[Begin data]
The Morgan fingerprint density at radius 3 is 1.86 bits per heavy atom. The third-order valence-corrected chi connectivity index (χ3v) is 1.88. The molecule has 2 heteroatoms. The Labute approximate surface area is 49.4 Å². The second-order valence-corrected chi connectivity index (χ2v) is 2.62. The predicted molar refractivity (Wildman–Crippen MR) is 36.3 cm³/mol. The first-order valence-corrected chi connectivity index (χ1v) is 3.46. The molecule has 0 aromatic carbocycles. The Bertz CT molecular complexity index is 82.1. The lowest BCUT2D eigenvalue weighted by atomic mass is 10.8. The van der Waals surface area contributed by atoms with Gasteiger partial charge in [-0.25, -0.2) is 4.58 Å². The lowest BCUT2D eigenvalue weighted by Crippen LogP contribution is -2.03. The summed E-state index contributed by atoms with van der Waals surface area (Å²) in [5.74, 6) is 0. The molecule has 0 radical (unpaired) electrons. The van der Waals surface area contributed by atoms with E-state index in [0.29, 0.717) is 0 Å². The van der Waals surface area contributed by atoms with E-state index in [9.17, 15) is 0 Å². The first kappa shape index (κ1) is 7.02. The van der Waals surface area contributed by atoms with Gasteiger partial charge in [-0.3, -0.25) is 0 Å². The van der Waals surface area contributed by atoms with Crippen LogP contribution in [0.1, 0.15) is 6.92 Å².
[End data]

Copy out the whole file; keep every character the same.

The Morgan fingerprint density at radius 3 is 1.86 bits per heavy atom. The third-order valence-corrected chi connectivity index (χ3v) is 1.88. The molecule has 2 heteroatoms. The Labute approximate surface area is 49.4 Å². The second-order valence-corrected chi connectivity index (χ2v) is 2.62. The predicted molar refractivity (Wildman–Crippen MR) is 36.3 cm³/mol. The first-order valence-corrected chi connectivity index (χ1v) is 3.46. The molecule has 0 aromatic carbocycles. The Bertz CT molecular complexity index is 82.1. The lowest BCUT2D eigenvalue weighted by atomic mass is 10.8. The van der Waals surface area contributed by atoms with Gasteiger partial charge in [-0.25, -0.2) is 4.58 Å². The lowest BCUT2D eigenvalue weighted by Crippen LogP contribution is -2.03. The summed E-state index contributed by atoms with van der Waals surface area (Å²) in [5.74, 6) is 0. The molecule has 0 radical (unpaired) electrons. The van der Waals surface area contributed by atoms with E-state index in [0.29, 0.717) is 0 Å². The van der Waals surface area contributed by atoms with E-state index in [9.17, 15) is 0 Å². The first kappa shape index (κ1) is 7.02. The van der Waals surface area contributed by atoms with Gasteiger partial charge in [-0.3, -0.25) is 0 Å². The van der Waals surface area contributed by atoms with Crippen LogP contribution in [0.1, 0.15) is 6.92 Å².